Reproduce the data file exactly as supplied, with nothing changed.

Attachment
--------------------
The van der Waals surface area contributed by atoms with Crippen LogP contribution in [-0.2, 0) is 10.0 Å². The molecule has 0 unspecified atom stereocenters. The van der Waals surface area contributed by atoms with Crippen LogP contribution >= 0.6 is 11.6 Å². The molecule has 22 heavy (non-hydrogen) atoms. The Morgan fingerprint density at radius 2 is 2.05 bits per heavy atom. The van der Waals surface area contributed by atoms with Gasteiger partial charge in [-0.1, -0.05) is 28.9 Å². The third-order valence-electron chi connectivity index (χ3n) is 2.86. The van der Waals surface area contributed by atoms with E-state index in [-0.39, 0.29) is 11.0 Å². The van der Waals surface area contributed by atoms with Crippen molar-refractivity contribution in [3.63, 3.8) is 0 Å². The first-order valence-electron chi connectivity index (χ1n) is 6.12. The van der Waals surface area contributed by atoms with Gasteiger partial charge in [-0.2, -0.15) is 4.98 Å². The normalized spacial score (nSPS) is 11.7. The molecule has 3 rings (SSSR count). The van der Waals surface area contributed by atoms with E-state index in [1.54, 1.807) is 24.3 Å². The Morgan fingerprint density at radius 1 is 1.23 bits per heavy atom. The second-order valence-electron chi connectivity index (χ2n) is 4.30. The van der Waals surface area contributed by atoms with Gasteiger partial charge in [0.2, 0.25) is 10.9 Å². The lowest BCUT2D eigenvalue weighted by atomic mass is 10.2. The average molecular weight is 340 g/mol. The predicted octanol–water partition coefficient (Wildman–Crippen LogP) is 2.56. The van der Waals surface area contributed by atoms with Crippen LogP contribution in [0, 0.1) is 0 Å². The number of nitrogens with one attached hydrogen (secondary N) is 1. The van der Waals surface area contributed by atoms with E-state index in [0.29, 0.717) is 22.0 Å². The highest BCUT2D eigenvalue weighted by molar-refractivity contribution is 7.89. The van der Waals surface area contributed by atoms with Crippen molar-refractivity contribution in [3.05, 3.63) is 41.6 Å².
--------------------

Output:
The van der Waals surface area contributed by atoms with Crippen LogP contribution in [-0.2, 0) is 10.0 Å². The molecule has 0 unspecified atom stereocenters. The van der Waals surface area contributed by atoms with Crippen LogP contribution >= 0.6 is 11.6 Å². The molecule has 22 heavy (non-hydrogen) atoms. The Morgan fingerprint density at radius 2 is 2.05 bits per heavy atom. The van der Waals surface area contributed by atoms with Gasteiger partial charge in [-0.1, -0.05) is 28.9 Å². The third-order valence-electron chi connectivity index (χ3n) is 2.86. The van der Waals surface area contributed by atoms with E-state index in [-0.39, 0.29) is 11.0 Å². The van der Waals surface area contributed by atoms with Crippen molar-refractivity contribution in [3.63, 3.8) is 0 Å². The first-order valence-electron chi connectivity index (χ1n) is 6.12. The van der Waals surface area contributed by atoms with Gasteiger partial charge in [-0.2, -0.15) is 4.98 Å². The normalized spacial score (nSPS) is 11.7. The molecule has 3 rings (SSSR count). The van der Waals surface area contributed by atoms with E-state index in [1.54, 1.807) is 24.3 Å². The Morgan fingerprint density at radius 1 is 1.23 bits per heavy atom. The second-order valence-electron chi connectivity index (χ2n) is 4.30. The van der Waals surface area contributed by atoms with Gasteiger partial charge in [0.2, 0.25) is 10.9 Å². The lowest BCUT2D eigenvalue weighted by atomic mass is 10.2. The average molecular weight is 340 g/mol. The predicted octanol–water partition coefficient (Wildman–Crippen LogP) is 2.56. The van der Waals surface area contributed by atoms with Crippen LogP contribution in [0, 0.1) is 0 Å². The number of nitrogens with one attached hydrogen (secondary N) is 1. The van der Waals surface area contributed by atoms with E-state index in [0.29, 0.717) is 22.0 Å². The highest BCUT2D eigenvalue weighted by molar-refractivity contribution is 7.89. The van der Waals surface area contributed by atoms with Crippen molar-refractivity contribution in [3.05, 3.63) is 41.6 Å².